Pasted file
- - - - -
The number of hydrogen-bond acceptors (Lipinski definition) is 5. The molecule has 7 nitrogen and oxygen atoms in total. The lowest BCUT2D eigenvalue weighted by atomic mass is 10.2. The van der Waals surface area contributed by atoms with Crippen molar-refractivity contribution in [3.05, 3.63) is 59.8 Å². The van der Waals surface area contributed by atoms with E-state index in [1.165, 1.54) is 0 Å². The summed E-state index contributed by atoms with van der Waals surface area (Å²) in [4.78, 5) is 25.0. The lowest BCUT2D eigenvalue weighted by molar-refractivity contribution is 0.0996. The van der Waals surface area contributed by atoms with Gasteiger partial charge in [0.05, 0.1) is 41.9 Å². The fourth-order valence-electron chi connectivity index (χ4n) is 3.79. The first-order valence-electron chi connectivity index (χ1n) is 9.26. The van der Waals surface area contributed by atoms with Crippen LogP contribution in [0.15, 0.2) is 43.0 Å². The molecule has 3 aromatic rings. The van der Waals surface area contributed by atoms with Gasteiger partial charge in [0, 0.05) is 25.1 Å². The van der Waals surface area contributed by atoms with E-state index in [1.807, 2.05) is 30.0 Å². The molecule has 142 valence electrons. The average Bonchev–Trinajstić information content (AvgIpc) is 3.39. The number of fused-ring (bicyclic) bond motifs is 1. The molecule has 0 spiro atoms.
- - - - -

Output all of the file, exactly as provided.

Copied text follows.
The number of hydrogen-bond acceptors (Lipinski definition) is 5. The molecule has 7 nitrogen and oxygen atoms in total. The lowest BCUT2D eigenvalue weighted by atomic mass is 10.2. The van der Waals surface area contributed by atoms with Crippen molar-refractivity contribution in [3.05, 3.63) is 59.8 Å². The van der Waals surface area contributed by atoms with E-state index in [1.165, 1.54) is 0 Å². The summed E-state index contributed by atoms with van der Waals surface area (Å²) in [4.78, 5) is 25.0. The lowest BCUT2D eigenvalue weighted by molar-refractivity contribution is 0.0996. The van der Waals surface area contributed by atoms with Gasteiger partial charge in [0.05, 0.1) is 41.9 Å². The fourth-order valence-electron chi connectivity index (χ4n) is 3.79. The first-order valence-electron chi connectivity index (χ1n) is 9.26. The van der Waals surface area contributed by atoms with Crippen LogP contribution in [0.15, 0.2) is 43.0 Å². The molecule has 3 aromatic rings. The van der Waals surface area contributed by atoms with Gasteiger partial charge in [0, 0.05) is 25.1 Å². The van der Waals surface area contributed by atoms with E-state index in [1.807, 2.05) is 30.0 Å². The molecule has 142 valence electrons. The average Bonchev–Trinajstić information content (AvgIpc) is 3.39. The number of fused-ring (bicyclic) bond motifs is 1. The molecule has 0 spiro atoms.